Today, The Wall Street Journal highlighted new data showing that Michiganders soundly reject Medicare-for-All—a proposal that would eliminate private health insurance in favor of a government-run system.
First proposed by Sen. Bernie Sanders, Medicare-for-All is being embraced by Sen. Gary Peters—who recently said Medicare-for-All was, “coming down the road.”
A July survey of 600 likely voters conducted by the Detroit Regional Chamber of Commerce showed that a majority of Michigan voters opposed Medicare-for-All, with only about a third responding in support.
A poll released just last week by the Kaiser Family Foundation and Cook Political Report revealed that nearly two-thirds of swing voters in Michigan, Minnesota, Pennsylvania and Wisconsin said Medicare-for-All was a, “bad idea.” The policy remains unpopular with working families and union workers who have earned retiree health care benefits through years of hard work and negotiations.
Medicare-for-All would lead to a decrease in quality of care and an increase in wait times, according to Sally Pipes, president and CEO of the Pacific Research Institute. “By making health care free, single-payer stokes patient demand for care. To contain costs, governments cut payments to doctors and hospitals,” Pipes said in a September Detroit News Op-Ed. “That leads to staff shortages and closures. Rationing of care is the inevitable result.”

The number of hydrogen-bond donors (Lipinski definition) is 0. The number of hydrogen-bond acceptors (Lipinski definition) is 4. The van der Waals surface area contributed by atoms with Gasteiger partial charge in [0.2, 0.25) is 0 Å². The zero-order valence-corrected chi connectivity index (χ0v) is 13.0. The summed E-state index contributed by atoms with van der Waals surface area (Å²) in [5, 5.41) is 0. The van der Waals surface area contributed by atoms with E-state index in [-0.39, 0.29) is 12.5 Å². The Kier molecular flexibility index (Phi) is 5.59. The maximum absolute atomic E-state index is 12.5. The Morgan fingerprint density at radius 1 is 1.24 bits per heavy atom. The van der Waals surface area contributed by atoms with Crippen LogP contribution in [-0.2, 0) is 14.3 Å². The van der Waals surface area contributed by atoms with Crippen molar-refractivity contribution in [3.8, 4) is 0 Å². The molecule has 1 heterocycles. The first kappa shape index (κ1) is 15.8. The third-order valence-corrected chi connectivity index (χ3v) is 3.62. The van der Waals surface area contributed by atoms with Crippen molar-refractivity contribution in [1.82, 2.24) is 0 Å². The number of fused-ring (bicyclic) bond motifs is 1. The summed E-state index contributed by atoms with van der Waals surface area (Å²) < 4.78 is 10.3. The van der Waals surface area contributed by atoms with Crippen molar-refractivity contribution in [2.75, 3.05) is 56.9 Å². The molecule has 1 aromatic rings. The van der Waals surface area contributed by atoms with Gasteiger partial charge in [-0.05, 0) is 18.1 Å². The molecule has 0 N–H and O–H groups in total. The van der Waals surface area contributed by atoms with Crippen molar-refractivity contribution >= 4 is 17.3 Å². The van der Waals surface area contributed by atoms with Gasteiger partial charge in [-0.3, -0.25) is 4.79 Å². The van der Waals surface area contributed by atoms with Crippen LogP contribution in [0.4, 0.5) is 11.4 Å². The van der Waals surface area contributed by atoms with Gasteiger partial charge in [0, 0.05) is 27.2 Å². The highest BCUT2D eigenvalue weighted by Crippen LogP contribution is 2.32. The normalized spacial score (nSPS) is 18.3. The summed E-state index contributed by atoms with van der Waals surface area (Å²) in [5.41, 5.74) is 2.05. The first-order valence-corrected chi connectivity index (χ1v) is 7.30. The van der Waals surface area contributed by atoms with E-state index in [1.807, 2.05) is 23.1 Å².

Peters was asked about his support for Medicare-for-All and declined multiple opportunities to change his mind. He predicts that Medicare-for-All is coming down the road, which would result in hundreds of thousands of Michiganders losing their private and employer-sponsored health insurance plans.